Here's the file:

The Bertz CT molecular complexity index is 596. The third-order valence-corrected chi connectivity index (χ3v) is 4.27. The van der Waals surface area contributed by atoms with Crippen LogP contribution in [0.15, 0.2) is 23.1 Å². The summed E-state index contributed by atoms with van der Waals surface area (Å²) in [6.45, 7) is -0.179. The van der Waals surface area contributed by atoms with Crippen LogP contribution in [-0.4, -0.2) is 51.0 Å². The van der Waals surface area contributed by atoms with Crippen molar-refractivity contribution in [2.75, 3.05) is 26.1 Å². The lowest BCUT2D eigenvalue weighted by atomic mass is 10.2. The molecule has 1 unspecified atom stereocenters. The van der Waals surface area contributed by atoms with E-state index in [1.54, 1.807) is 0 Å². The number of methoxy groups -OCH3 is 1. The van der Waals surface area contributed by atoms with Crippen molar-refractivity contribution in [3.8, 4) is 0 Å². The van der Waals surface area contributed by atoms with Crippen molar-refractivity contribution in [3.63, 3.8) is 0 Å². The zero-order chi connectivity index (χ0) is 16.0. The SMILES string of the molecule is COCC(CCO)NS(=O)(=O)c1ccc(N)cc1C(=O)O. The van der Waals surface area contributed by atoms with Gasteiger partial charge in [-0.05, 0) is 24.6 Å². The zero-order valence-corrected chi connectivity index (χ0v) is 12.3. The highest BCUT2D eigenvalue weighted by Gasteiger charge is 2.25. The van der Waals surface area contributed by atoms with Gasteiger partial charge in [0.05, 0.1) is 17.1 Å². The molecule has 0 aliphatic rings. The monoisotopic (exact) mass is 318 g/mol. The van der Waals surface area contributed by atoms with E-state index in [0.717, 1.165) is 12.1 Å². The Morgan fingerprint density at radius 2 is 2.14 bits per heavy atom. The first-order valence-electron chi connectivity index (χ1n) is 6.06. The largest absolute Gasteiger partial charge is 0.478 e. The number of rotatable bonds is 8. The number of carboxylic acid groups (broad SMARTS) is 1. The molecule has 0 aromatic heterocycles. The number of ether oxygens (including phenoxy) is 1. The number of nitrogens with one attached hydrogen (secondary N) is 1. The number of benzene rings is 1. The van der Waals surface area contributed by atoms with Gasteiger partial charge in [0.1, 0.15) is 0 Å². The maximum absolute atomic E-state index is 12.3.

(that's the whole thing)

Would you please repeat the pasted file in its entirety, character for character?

The Bertz CT molecular complexity index is 596. The third-order valence-corrected chi connectivity index (χ3v) is 4.27. The van der Waals surface area contributed by atoms with Crippen LogP contribution in [0.15, 0.2) is 23.1 Å². The summed E-state index contributed by atoms with van der Waals surface area (Å²) in [6.45, 7) is -0.179. The van der Waals surface area contributed by atoms with Crippen LogP contribution in [-0.4, -0.2) is 51.0 Å². The van der Waals surface area contributed by atoms with Crippen molar-refractivity contribution in [2.75, 3.05) is 26.1 Å². The lowest BCUT2D eigenvalue weighted by atomic mass is 10.2. The molecule has 1 unspecified atom stereocenters. The van der Waals surface area contributed by atoms with E-state index in [1.54, 1.807) is 0 Å². The number of methoxy groups -OCH3 is 1. The van der Waals surface area contributed by atoms with Crippen molar-refractivity contribution in [3.8, 4) is 0 Å². The van der Waals surface area contributed by atoms with Crippen molar-refractivity contribution in [3.63, 3.8) is 0 Å². The zero-order chi connectivity index (χ0) is 16.0. The SMILES string of the molecule is COCC(CCO)NS(=O)(=O)c1ccc(N)cc1C(=O)O. The van der Waals surface area contributed by atoms with Gasteiger partial charge in [-0.05, 0) is 24.6 Å². The zero-order valence-corrected chi connectivity index (χ0v) is 12.3. The highest BCUT2D eigenvalue weighted by Gasteiger charge is 2.25. The van der Waals surface area contributed by atoms with Gasteiger partial charge in [0.05, 0.1) is 17.1 Å². The molecule has 0 aliphatic rings. The monoisotopic (exact) mass is 318 g/mol. The van der Waals surface area contributed by atoms with E-state index in [0.717, 1.165) is 12.1 Å². The Morgan fingerprint density at radius 2 is 2.14 bits per heavy atom. The first-order valence-electron chi connectivity index (χ1n) is 6.06. The largest absolute Gasteiger partial charge is 0.478 e. The number of rotatable bonds is 8. The number of carboxylic acid groups (broad SMARTS) is 1. The molecule has 0 aromatic heterocycles. The number of ether oxygens (including phenoxy) is 1. The number of nitrogens with one attached hydrogen (secondary N) is 1. The number of benzene rings is 1. The van der Waals surface area contributed by atoms with Gasteiger partial charge in [0.1, 0.15) is 0 Å². The maximum absolute atomic E-state index is 12.3.